• I’ve never met anyone called Philomena. But I know someone called Filomena.
  • Judy Dench said clitoris
  • It’s hard to poke fun at things in this
  • I have never cried so uncontrollably at a film before

© Carl Burkitt 2017

Lord of the Rings: The Two Towers – A 15-Year-Too-Late Review

Yesterday, Saturday 20th May 2017, I watched Lord of the Rings: The Two Towers for the first time ever – 15 years after it was released.

Here’s what I thought…

  • Gollum has cracking cheek bones
  • Man flesh stinks
  • How is the marshland water on fire?
  • Sam looks an awful lot like a guy I used to work with
  • They’re taking the Hobbits to Isengard
  • Shadowfax is FIT
  • Gandolf the White can’t half whistle
  • Aragorn is 87?
  • Agent Smith just doesn’t understand love
  • This must’ve been very expensive to make
  • When does Legolas replenish his arrows?
  • The trees looks like the Cheesestring mascot
  • Frodo and Sam haven’t kissed yet

© Carl Burkitt 2017

    Lord of the Rings: The Fellowship of the Ring – A 16-Year-Too-Late Review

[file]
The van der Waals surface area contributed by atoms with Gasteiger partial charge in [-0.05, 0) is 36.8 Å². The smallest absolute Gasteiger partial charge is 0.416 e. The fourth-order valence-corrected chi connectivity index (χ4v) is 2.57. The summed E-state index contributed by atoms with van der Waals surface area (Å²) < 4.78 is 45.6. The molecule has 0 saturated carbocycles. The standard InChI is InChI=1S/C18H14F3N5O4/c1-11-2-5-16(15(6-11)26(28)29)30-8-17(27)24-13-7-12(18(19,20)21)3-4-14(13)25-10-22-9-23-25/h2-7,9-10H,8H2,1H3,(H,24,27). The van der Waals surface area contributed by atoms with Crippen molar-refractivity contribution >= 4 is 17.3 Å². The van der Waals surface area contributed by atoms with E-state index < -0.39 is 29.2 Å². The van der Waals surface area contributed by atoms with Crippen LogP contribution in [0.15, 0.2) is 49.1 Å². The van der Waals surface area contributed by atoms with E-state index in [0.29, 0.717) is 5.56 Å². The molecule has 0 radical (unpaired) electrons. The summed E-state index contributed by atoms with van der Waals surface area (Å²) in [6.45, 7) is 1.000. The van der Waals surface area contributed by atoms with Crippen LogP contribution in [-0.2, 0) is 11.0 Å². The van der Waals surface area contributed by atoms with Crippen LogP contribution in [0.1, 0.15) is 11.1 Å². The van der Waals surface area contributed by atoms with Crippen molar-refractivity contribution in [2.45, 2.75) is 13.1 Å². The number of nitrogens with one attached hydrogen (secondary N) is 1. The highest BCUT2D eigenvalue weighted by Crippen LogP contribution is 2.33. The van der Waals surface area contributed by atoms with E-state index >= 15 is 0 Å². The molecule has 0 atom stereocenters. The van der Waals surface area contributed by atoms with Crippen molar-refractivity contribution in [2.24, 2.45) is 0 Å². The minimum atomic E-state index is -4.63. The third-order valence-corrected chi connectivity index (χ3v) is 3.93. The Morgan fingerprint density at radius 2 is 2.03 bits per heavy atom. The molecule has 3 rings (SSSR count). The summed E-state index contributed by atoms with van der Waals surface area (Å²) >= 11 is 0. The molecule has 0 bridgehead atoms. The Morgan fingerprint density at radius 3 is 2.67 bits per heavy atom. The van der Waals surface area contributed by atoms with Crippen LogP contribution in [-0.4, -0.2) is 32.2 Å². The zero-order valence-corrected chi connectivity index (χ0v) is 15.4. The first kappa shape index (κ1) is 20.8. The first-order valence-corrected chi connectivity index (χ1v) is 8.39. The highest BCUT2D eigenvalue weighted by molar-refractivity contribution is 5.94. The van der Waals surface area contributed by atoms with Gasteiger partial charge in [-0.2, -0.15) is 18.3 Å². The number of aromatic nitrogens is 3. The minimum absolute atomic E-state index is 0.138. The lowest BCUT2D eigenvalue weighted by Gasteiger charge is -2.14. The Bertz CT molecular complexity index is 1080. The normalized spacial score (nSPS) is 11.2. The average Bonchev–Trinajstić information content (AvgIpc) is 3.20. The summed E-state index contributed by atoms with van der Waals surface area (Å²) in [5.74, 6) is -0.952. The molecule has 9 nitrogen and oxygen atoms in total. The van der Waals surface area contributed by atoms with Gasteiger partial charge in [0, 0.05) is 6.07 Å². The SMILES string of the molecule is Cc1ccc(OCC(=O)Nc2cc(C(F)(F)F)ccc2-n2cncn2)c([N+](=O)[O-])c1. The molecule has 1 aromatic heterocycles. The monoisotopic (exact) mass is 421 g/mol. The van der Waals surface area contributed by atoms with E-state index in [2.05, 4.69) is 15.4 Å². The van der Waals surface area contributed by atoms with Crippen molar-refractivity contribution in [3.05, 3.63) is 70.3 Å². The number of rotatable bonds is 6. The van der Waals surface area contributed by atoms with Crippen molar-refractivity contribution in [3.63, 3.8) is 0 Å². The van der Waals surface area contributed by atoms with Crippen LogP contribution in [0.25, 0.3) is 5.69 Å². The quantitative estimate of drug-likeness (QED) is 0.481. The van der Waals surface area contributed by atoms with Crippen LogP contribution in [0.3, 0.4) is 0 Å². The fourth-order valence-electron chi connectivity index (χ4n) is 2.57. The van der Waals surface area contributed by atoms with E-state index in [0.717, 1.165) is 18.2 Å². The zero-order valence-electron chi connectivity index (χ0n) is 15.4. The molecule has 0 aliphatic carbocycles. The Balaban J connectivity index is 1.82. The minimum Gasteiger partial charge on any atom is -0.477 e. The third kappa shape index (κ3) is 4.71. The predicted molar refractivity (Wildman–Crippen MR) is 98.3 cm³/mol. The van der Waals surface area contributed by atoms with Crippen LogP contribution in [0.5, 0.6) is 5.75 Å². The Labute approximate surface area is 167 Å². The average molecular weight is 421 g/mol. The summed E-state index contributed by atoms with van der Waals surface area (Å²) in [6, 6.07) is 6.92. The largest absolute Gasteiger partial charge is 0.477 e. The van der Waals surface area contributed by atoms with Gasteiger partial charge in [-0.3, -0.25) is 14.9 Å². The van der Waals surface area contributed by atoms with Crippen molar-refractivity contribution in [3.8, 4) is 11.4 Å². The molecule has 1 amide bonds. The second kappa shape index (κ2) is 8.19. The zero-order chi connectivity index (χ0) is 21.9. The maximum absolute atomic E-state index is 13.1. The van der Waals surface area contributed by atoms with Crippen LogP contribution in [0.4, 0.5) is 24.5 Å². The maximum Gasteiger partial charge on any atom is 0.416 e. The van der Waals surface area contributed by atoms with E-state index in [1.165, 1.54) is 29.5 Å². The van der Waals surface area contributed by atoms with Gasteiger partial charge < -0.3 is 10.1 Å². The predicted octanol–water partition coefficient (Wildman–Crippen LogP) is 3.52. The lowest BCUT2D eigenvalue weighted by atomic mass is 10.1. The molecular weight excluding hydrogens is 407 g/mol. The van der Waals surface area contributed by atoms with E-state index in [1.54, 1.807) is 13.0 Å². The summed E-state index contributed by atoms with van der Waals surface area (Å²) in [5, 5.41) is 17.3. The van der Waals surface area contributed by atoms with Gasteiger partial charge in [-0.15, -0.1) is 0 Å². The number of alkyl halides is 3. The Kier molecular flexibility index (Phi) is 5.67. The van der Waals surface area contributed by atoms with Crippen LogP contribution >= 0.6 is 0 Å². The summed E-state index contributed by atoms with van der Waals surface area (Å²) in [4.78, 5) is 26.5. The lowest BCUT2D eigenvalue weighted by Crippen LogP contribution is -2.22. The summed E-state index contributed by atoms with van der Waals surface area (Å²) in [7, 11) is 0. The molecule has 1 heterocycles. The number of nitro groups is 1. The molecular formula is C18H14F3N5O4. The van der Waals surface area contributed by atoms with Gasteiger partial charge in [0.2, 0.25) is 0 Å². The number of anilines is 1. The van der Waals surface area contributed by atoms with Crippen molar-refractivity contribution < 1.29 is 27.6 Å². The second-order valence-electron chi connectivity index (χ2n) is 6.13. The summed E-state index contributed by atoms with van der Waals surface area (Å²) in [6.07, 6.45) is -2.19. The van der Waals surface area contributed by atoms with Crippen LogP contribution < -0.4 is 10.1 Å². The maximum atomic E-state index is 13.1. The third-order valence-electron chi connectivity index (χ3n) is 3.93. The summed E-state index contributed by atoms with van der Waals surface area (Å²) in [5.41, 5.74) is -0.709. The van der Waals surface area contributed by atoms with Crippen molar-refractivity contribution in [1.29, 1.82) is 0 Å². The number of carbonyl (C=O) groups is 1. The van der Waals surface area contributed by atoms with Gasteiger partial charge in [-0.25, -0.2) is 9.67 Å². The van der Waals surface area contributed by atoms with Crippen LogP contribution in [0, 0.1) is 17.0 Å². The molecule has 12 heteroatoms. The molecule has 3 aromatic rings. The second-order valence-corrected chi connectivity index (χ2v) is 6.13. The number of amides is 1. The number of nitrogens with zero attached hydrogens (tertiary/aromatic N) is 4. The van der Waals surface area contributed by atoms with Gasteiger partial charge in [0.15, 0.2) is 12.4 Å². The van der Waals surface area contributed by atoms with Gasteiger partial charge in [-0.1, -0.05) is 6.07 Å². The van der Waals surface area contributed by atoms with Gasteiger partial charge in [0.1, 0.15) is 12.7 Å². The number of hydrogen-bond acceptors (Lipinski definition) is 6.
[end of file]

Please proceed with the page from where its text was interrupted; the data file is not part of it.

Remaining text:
Yesterday, Sunday 14th May 2017, I watched Lord of the Rings: The Fellowship of the Ring for the first time ever – 16 years after it was released.

    Here’s what I thought…

    • Hobbits are slow, simple creatures. So they have West Country accents, obviously.
    • Viggo Mortensen is fucking gorgeous
    • If you wear the ring you go invisible and dream of a fiery vagina
    • The man from Lost has a voice as distracting as his voice in Lost
    • The Orcs are bloody efficient construction workers
    • Just like Harry Potter, Frodo has his own pet Weasley called ‘Sam’
    • Cate Blanchett is boring and looks like Orlando Bloom (generous with gifts, though)
    • After a week on the road, the Hobbits haven’t even grown any stubble
    • Sean Bean
    • Hobbits have short swords too. Seems pointless and unfair
    • It was very kind of Peter Jackson to give the role of Legolas to someone from an Am Dram society
    • Elves, Dwarves, Hobbits and Men are all terribly, terribly white

    © Carl Burkitt 2017